Cystinuria is an inherited metabolic defect of amino acid transport in which cysteine, ornithine, lysine, and arginine are transported abnormally in kidneys and intestine. Normally cystine is filtered in renal glomerulus and then reabsorbed back to blood in tubules. This has an effect that only low concentration of cystine is found in urine. Dogs with cystinuria do not absorb cystine in kidney tubules therefore they have abnormally high urine concentrations of cystine. Cysine is not soluble in alkaline or neutral pH, therefore its excess in urine forms crystals that lead to formation of cystine stones in kidney or bladder. Affected dogs often have inflammation of urinary system and have increased risk for urinary blockage which leads to kidney failure, rupture of bladder and death if not treated immediately. The average age when first clinical symptoms are noted is 4.8 years, however in Newfoundland dogs uroliths causing clinical signs were evident as early as 4–6 months of age. Cystine, lysine, ornithine, and arginine levels in the urine of affected dogs were markedly increased, but were normal in obligate heterozygotes. In addition, renal clearance studies revealed normal cystine and dibasic amino acid reabsorption in the clinically normal relatives compared to failure of reabsorption (and even active cystine secretion) in affected Newfoundland dogs.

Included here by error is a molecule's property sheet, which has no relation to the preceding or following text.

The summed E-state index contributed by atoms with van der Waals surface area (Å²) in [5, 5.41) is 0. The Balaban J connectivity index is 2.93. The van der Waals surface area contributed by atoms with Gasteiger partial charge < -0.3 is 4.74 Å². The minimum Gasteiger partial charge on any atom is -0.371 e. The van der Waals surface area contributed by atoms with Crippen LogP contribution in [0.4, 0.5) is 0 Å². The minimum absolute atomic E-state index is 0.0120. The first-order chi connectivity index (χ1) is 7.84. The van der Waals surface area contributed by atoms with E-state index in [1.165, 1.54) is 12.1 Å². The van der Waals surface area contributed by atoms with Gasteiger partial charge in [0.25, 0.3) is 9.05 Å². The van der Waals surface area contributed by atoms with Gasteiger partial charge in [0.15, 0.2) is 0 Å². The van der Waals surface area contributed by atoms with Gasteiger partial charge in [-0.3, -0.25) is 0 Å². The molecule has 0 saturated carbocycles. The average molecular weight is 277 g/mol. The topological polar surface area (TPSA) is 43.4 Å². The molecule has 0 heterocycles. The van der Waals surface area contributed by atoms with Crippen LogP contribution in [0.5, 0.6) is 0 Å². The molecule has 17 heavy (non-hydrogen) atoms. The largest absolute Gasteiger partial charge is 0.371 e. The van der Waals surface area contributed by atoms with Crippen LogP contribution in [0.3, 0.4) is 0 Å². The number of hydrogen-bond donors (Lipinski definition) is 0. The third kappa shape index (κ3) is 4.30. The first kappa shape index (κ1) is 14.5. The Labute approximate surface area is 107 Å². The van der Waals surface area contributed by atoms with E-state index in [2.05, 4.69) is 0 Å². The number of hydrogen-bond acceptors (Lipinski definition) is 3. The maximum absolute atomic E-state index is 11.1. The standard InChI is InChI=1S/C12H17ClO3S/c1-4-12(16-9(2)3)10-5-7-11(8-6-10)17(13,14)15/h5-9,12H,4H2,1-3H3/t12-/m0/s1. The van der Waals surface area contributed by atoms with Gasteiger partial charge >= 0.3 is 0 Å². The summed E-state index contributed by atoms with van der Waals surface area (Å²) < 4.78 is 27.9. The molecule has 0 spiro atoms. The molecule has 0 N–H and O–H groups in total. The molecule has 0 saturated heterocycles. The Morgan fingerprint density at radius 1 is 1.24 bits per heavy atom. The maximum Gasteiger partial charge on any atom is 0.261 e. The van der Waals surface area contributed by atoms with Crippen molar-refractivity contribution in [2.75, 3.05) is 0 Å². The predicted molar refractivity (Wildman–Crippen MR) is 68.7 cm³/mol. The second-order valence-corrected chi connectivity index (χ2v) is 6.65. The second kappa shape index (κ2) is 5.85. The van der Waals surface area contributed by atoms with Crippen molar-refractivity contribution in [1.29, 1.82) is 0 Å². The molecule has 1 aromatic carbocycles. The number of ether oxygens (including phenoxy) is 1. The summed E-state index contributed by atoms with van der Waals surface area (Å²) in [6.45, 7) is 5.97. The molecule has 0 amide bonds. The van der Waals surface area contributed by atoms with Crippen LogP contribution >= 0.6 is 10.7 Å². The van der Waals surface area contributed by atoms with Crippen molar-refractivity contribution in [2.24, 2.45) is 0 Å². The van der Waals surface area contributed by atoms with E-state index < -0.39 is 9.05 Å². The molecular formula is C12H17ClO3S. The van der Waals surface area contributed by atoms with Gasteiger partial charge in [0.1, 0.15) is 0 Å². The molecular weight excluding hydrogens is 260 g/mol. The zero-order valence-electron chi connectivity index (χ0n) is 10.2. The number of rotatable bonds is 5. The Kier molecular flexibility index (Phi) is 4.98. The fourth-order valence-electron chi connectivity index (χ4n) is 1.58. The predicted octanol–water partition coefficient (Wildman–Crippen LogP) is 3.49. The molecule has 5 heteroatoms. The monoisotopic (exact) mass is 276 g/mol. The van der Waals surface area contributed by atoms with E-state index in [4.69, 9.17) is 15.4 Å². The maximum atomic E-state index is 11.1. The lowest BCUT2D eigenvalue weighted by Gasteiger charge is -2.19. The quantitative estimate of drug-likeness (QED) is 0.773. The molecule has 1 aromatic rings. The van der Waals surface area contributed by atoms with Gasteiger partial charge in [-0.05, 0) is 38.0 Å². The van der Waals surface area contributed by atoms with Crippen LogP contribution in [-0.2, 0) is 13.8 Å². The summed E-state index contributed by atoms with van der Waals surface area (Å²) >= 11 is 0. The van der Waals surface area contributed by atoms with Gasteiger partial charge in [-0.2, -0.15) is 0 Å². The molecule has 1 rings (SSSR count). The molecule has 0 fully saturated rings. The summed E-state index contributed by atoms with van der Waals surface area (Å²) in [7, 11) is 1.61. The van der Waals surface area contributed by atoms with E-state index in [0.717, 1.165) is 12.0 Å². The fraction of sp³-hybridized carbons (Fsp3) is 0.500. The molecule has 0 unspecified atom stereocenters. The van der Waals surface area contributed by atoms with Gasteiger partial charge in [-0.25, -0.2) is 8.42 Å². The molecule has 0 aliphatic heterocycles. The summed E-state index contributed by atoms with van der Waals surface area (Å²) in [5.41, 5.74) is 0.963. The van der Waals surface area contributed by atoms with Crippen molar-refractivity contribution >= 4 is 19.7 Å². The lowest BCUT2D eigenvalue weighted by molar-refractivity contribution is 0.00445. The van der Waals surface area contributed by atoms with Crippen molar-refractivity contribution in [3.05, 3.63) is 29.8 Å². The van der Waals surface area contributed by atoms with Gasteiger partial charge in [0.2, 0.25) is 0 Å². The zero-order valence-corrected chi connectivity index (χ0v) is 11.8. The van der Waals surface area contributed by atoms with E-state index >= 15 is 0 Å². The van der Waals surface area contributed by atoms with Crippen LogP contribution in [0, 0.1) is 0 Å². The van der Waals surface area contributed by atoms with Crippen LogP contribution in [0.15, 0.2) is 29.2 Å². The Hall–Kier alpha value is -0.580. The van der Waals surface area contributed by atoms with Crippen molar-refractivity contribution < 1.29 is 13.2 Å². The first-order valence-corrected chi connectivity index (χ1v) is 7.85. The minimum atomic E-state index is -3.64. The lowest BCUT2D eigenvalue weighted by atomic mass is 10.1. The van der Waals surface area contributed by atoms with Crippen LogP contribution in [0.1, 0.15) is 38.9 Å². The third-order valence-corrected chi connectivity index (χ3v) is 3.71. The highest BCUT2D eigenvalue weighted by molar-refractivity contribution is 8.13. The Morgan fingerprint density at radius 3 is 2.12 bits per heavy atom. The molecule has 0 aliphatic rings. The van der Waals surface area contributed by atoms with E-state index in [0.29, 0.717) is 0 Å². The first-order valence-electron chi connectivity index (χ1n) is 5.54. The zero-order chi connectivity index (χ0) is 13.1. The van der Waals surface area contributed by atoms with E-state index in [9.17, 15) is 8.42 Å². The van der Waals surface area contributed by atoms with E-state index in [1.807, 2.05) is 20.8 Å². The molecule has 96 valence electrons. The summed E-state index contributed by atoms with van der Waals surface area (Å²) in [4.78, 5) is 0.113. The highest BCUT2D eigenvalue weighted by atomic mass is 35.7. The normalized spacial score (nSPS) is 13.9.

Inheritance: autosomal recessive- read more
Mutation: SLC3A1 (Henthorn et. al. 2000)
Genetic test: Disease or carrier can be identified by genetic testing at any age. The PCR method used for testing is extremely accurate and allows complete differentiation between affected animals, carriers and healthy dogs.
Disease control: read more
Affected breeds: Newfoundland and Landseer
Sample: EDTA whole blood (1.0 ml) or buccal swabs. Detailed information about sampling can be found here.